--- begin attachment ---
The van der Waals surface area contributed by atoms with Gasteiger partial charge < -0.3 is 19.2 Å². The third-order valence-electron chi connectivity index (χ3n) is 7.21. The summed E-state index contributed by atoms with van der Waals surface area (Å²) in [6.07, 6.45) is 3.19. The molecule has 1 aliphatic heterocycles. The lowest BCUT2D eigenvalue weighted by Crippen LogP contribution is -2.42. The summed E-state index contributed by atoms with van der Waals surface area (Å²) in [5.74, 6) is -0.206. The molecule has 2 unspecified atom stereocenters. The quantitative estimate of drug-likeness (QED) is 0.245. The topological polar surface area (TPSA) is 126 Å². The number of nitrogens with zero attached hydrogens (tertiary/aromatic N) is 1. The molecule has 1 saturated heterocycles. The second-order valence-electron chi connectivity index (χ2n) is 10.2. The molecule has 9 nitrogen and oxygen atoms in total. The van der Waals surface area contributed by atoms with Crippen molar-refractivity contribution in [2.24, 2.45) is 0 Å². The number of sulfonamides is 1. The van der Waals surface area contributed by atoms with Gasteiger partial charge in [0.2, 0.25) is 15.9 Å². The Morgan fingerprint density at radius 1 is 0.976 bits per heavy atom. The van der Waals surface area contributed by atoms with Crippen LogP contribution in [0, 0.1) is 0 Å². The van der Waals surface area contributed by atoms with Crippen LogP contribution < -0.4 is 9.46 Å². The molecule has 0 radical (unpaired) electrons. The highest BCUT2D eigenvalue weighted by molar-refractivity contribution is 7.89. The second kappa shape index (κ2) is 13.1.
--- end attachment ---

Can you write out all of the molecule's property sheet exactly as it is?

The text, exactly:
The van der Waals surface area contributed by atoms with Gasteiger partial charge < -0.3 is 19.2 Å². The third-order valence-electron chi connectivity index (χ3n) is 7.21. The summed E-state index contributed by atoms with van der Waals surface area (Å²) in [6.07, 6.45) is 3.19. The molecule has 1 aliphatic heterocycles. The lowest BCUT2D eigenvalue weighted by Crippen LogP contribution is -2.42. The summed E-state index contributed by atoms with van der Waals surface area (Å²) in [5.74, 6) is -0.206. The molecule has 2 unspecified atom stereocenters. The quantitative estimate of drug-likeness (QED) is 0.245. The topological polar surface area (TPSA) is 126 Å². The number of nitrogens with zero attached hydrogens (tertiary/aromatic N) is 1. The molecule has 1 saturated heterocycles. The second-order valence-electron chi connectivity index (χ2n) is 10.2. The molecule has 9 nitrogen and oxygen atoms in total. The van der Waals surface area contributed by atoms with Crippen molar-refractivity contribution in [2.24, 2.45) is 0 Å². The number of sulfonamides is 1. The van der Waals surface area contributed by atoms with Gasteiger partial charge in [0.2, 0.25) is 15.9 Å². The Morgan fingerprint density at radius 1 is 0.976 bits per heavy atom. The van der Waals surface area contributed by atoms with Crippen LogP contribution in [0, 0.1) is 0 Å². The van der Waals surface area contributed by atoms with Crippen LogP contribution < -0.4 is 9.46 Å². The molecule has 0 radical (unpaired) electrons. The highest BCUT2D eigenvalue weighted by molar-refractivity contribution is 7.89. The second kappa shape index (κ2) is 13.1.